Telangana Vidhan Sabha election gets new twist with talk of 'secret' alliances; also-ran BJP hopes to be 'kingmaker'
The only open and official alliance in Telangana is called the Mahakutami — or Grand Alliance — comprising the Congress, TDP, TJS and CPI
Will Narendra Modi attack HD Deve Gowda? This question was asked before the prime minister began his campaign for the May 2018 Karnataka Vidhan Sabha election. This was because of the talk doing the rounds at that time that BJP and Gowda's Janata Dal (Secular) might join hands to checkmate Congress in case of a hung Assembly in Karnataka.
Will Modi attack Telangana's caretaker chief minister K Chandrasekhar Rao (KCR)? This was asked before Modi launched his campaign for the 7 December Telangana Vidhan Sabha election. This was because of the possibility of KCR’s ruling Telangana Rashtra Samithi (TRS) joining hands with BJP when the die is cast in future.
In Karnataka, although Modi first heaped praise on Gowda, he later advised people not to "waste" their votes by supporting the JD(S). This didn't stop the BJP from making an unsuccessful effort to get Gowda's support to form government after the election. But tge Congress beat BJP to it and teamed up with JD(S) and stole the government.
In Telangana, Modi didn't mince his words in attacking KCR. At a couple of election rallies this week, he tore KCR to pieces for having done nothing during his four-and-a-half years of "family rule" in the state.
The Karnataka-Telangana similarity doesn’t end there. Like in Karnataka before, each party in Telangana accuses the others of having secret alliances. Before polling in Karnataka, Congress accused the JD(S) of having a covert understanding with the BJP. On its part, the BJP spoke of a sinister deal between the Congress and JD(S) during the run-up to the election.
It's worse in Telangana. The only open and official alliance in Telangana is called the Mahakutami — or Grand Alliance — comprising Congress, Telugu Desam Party (TDP) of Andhra Pradesh chief minister Chandrababu Naidu, Telangana Jana Samithi (TJS) headed by M Kodandaram, a key leader who had fought for the separate state of Telangana, and CPI. Ranged against this alliance is the TRS, with BJP being only an also-ran.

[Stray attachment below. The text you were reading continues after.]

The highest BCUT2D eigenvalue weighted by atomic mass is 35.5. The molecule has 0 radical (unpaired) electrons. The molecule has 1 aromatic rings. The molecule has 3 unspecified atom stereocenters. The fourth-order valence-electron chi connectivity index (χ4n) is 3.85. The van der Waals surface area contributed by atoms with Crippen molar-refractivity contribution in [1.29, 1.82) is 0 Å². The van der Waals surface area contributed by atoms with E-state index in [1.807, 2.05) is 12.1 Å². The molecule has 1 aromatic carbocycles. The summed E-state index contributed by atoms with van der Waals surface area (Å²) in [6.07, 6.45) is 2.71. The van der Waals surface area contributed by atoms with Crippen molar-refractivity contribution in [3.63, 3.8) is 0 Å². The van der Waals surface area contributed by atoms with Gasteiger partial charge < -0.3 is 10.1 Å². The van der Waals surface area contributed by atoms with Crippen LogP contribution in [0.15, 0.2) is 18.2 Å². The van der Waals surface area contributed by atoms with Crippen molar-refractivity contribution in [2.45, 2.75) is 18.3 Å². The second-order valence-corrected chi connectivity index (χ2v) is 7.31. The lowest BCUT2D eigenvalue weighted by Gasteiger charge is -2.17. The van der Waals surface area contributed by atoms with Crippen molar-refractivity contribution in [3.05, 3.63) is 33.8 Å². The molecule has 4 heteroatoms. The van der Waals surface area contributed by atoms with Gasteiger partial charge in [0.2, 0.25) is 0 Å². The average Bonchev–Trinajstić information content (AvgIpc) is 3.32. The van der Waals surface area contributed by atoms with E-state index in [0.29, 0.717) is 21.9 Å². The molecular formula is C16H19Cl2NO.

This is the official lineup. Now look at the allegedly unofficial ones.
Congress accuses TRS and BJP of having a hush-hush deal, an allegation that is not entirely without basis. In what passes off as sparkling wit and biting sarcasm in post-Modi elections, Congress president Rahul Gandhi dropped a pearl of wisdom saying that TRS meant Telangana Rashtra Sangh Parivar.
Mark Antony and Cleopatra
The case of TRS and BJP may be like the story of Antony and Cleopatra, two lovers with an on-again and off-again romance, whose future nobody was sure about till the end. Nobody can deny that it was only after a wink and a nod from BJP that KCR, in the first place, dissolved the Telangana Vidhan Sabha on 6 September and went in for elections that would have otherwise been held many months later along with the Lok Sabha polls. And nobody has forgotten that KCR supported the BJP in matters including demonetisation and the presidential election.
A key element of Modi's oratory in Telangana was an insinuation that meant indicated the Congress and TRS were hand-in-glove. This is a wild allegation, for which there is neither an ideological nor circumstantial basis, but in the ongoing season of post-truth polemics, decibels drown out facts.